At party headquarters on Ivy Street in March, a few Democratic Congressional Campaign Committee staffers gathered for a good-luck ritual: They posted signs from past special-election victors on windows — and destroyed the losers' election mailers.
The occasion? The high-stakes special election to replace the late Rep. C.W. Bill Young — though Lady Luck would quickly turn on these staffers. Republicans came from behind to win the appropriately numbered 13th District in Florida.
It's just one of many superstitious habits saved for an Election Day — and on Tuesday, politicians, operatives and consultants conduct rituals to calm their nerves until polls close and results are released.
“I think, for anyone in our profession, it’s the worst day of the year,” said former National Republican Congressional Committee Executive Director Guy Harrison. “There’s nothing else you can do.”
To take their minds off the day, some pols head to the movies. DCCC Chairman Steve Israel of New York usually goes to a theater or outlet mall shopping, staying out of his staff's way.
Rep. Adam Smith, D-Wash., is known to watch comically bad movies before results roll in.
“That is how I came to see 'Escape from L.A,'" said Ali Lapp, the executive director of House Majority PAC and Smith's former top aide.
Rep. Aaron Schock, R-Ill., makes his own luck on Election Day by driving voters to the polls. The tradition started in his first race when, at age 19, he waged a write-in campaign for school board. He spent the day driving voters to and from the polls, and he won.
Schock’s fellow Illinois Republican, Rodney Davis, can usually be spotted at the same pizza place each cycle, while House Majority Leader Kevin McCarthy of California joins his family at In-N-Out Burger.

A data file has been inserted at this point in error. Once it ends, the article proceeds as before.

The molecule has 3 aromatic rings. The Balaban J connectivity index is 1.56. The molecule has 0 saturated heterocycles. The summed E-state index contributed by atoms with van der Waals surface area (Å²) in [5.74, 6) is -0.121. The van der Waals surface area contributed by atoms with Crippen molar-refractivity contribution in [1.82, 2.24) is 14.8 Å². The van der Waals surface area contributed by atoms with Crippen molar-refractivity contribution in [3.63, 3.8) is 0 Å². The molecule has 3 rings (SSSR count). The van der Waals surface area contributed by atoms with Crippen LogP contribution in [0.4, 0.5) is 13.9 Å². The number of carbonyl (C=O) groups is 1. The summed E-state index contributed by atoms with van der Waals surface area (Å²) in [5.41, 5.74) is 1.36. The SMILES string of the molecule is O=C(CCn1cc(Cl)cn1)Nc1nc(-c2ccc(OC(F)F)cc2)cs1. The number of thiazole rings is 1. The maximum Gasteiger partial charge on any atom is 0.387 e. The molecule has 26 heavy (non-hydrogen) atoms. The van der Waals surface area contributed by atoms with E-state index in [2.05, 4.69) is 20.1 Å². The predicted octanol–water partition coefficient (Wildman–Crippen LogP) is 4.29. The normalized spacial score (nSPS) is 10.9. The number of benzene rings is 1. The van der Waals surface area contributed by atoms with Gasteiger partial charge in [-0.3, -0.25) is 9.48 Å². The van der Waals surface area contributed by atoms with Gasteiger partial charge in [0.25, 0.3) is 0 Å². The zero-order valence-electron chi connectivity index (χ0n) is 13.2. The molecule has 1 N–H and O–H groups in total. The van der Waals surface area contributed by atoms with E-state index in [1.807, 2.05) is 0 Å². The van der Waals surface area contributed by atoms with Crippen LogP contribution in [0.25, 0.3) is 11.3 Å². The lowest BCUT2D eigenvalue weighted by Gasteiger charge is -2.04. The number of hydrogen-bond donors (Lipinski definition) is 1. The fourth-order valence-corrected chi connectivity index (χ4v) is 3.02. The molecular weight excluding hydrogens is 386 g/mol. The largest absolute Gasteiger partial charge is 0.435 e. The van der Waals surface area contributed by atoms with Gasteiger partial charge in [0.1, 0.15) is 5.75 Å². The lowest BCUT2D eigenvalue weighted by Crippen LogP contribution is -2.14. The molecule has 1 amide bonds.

Rep. Debbie Wasserman Schultz, D-Fla., told CQ Roll Call, “Each Election Day I always stop at Jaxson’s Ice Cream Parlour in Dania Beach for a quick bite to eat around lunchtime, something I’ve done every election since I first ran for Congress.”
Some pols dare to put their money where their mouth is. Around lunchtime, Rep. Cedric L. Richmond, D-La., gathers with his brother and some campaign advisers to create a pool, with each person placing a bet on what percentage of the vote Richmond will garner.
The winner gets a free dinner.
“Somebody’s usually very, very close,” said Richmond. “Even in elections that I have lost, we have been right within usually a percentage point.”
Richmond may like to add some excitement with a tasty meal on the line, but other candidates prefer to vote early and then relax after a hard-fought campaign.
Michigan Democrat Debbie Dingell, a first-time candidate who weathered many Election Days with her husband, retiring Rep. John D. Dingell, likes to go to the polls when they open at 7 a.m. Then she usually heads to coffee at Panera Cares Community Cafe with a group of friends.
And if all else fails, there's always church.
Rep. Pete Gallego, D-Texas, attends evening Mass each Election Day, a tradition that began when he first won a seat in the state House in 1990. Gallego also keeps a toy from his son, Nicolás, in his pocket for good measure.
Others put down the rabbit’s foot and just take the day as it comes.
“Elections are quirky enough," said Rep. Ileana Ros-Lehtinen, R-Fla. "Don’t have to add OCD behaviors to them!”
It's worth noting Ros-Lehtinen is running unopposed this cycle.
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